Therapy dogs lower blood pressure in the elderly
A study by researchers in Sweden has revealed that therapy dogs could be used to treat or prevent the development of cardiovascular disease in the elderly.
The study, published in the journal Anthrozoos, investigated whether repeat visits by a therapy dog to a nursing home might affect the blood pressure and heart rate of its residents.
The investigation involved two consecutive experiments - a dog study (two researchers and a therapy dog) and a control study (two researchers alone). Each group visited three nursing homes over three different periods, during which researchers measured the heart rate and blood pressure of residents at 0 and 20 minutes of each visit.
In the control study, researchers found that the participants’ heart rate and blood pressure did not change significantly. In the dog study, however, researchers found that participants had a much lower blood pressure compared with those in the control.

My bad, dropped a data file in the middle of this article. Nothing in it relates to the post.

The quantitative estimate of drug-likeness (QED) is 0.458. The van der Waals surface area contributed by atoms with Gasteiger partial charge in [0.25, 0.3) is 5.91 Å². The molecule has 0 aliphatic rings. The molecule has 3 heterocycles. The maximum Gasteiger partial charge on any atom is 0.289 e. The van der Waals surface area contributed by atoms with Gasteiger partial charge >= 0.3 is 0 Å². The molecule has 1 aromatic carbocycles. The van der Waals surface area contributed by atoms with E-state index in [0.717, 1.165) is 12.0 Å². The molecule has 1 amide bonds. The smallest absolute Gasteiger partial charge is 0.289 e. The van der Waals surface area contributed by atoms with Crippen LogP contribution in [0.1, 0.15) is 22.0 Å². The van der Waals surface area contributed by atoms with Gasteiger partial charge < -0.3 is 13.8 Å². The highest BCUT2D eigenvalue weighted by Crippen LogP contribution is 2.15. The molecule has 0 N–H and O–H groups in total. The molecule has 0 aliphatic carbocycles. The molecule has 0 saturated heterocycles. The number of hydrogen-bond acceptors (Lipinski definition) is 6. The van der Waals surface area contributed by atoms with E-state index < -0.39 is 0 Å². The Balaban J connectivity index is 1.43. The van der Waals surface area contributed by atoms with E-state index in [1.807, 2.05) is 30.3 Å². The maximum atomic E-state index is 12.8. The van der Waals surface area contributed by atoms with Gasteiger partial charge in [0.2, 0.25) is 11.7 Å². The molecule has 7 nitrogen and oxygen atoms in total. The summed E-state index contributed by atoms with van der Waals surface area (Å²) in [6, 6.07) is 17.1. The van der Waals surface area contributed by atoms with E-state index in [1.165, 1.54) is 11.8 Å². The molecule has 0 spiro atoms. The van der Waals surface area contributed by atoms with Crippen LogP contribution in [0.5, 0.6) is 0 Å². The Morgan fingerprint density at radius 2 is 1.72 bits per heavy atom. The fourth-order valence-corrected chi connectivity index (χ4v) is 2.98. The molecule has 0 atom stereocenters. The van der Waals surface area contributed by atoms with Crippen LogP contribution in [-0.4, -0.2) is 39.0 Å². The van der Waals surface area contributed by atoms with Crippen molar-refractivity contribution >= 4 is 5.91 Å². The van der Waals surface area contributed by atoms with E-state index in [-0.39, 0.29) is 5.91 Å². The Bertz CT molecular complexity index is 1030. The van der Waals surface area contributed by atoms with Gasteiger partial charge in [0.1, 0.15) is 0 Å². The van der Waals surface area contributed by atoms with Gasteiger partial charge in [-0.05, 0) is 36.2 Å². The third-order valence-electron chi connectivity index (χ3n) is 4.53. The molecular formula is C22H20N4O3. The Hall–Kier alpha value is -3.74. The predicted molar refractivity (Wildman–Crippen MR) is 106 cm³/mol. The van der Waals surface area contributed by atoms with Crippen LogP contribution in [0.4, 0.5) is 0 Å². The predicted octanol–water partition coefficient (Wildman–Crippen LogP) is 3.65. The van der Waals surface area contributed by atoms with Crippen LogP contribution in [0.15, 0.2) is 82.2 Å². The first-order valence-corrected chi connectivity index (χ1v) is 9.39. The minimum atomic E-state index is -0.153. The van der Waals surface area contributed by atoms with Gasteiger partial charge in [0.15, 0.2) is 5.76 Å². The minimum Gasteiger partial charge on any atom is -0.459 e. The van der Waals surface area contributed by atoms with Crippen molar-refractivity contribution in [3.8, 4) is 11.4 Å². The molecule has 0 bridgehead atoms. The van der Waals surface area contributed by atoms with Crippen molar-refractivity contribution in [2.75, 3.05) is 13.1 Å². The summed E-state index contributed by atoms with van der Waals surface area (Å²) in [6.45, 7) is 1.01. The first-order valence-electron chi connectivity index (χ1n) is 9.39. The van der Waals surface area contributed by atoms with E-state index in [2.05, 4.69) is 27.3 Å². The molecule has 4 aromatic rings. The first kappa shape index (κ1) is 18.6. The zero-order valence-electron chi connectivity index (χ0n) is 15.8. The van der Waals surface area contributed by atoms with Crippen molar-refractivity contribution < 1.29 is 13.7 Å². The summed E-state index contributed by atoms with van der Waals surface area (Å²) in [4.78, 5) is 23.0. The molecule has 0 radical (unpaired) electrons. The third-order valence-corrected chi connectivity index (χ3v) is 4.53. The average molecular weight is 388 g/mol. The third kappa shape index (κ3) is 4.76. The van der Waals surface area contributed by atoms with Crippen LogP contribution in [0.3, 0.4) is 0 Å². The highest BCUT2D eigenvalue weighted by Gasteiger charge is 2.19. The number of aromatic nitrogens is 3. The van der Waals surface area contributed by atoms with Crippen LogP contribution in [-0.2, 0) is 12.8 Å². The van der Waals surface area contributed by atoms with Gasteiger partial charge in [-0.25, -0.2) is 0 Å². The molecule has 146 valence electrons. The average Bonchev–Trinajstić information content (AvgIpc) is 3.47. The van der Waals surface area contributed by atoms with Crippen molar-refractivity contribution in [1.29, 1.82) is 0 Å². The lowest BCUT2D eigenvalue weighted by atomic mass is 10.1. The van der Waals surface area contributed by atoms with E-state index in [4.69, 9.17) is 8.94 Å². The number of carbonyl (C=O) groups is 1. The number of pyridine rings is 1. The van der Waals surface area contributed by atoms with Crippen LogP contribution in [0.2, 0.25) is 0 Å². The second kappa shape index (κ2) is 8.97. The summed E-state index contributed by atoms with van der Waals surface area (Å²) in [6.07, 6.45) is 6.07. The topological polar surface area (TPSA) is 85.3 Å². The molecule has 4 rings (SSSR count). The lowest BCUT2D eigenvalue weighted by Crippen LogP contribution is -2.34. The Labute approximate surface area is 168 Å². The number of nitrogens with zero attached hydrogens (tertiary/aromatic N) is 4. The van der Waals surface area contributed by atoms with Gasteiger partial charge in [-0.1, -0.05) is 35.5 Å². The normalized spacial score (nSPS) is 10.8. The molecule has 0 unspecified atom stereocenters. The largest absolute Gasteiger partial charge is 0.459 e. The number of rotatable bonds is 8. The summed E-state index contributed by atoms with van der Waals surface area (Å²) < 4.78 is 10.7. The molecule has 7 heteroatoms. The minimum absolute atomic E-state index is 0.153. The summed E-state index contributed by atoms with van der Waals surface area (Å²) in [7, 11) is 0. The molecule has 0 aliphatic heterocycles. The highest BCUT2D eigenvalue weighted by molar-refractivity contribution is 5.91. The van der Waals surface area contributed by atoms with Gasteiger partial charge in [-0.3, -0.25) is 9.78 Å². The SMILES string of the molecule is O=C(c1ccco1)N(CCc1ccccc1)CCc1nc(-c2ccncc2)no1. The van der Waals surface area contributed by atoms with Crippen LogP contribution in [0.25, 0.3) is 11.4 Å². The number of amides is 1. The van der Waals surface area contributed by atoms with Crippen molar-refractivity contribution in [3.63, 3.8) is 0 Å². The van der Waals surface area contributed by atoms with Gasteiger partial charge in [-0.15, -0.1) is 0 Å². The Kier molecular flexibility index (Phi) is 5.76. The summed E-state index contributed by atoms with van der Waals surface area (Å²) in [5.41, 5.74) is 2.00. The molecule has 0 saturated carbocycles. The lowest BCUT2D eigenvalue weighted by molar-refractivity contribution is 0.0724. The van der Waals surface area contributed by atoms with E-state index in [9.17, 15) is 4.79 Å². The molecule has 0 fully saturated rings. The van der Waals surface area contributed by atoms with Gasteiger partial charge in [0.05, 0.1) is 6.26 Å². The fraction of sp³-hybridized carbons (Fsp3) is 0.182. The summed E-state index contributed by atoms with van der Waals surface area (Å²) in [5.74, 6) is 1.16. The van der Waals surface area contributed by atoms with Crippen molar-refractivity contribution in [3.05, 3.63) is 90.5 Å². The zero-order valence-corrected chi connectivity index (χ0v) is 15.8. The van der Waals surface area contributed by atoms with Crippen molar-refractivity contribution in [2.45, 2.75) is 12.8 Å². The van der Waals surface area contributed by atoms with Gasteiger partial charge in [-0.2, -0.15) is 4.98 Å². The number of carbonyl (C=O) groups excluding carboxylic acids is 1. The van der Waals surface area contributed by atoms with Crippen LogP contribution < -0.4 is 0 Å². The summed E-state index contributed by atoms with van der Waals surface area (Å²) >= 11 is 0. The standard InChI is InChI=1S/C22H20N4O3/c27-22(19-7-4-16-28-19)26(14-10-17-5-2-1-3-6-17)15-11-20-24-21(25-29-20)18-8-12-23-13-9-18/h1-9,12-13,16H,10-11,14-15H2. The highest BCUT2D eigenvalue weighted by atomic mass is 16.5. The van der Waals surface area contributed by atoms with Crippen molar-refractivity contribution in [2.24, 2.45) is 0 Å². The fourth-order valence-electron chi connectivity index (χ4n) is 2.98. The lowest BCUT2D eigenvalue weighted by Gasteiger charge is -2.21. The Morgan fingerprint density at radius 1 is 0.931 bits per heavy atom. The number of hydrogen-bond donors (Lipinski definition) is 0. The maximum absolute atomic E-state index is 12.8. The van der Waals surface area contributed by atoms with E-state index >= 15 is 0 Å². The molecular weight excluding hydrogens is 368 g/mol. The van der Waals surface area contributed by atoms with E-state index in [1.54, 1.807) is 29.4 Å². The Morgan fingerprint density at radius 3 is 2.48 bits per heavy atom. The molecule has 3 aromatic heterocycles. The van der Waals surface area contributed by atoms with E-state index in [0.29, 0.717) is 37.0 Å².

‘These findings suggest that visits by a therapy dog–handler team might constitute an effective non-medical treatment for elevated blood pressure and heart rate in older adults,’ the authors conclude.
‘This type of treatment may in the future be used to treat, to prevent, or to delay the development of cardiovascular disease in older people. It may also promote health in a more general sense and decrease use of pharmaceutical drugs, which might be associated with undesirable side effects.’
The study was carried out by by the Swedish University of Agricultural Sciences and the University of Skovde, Sweden.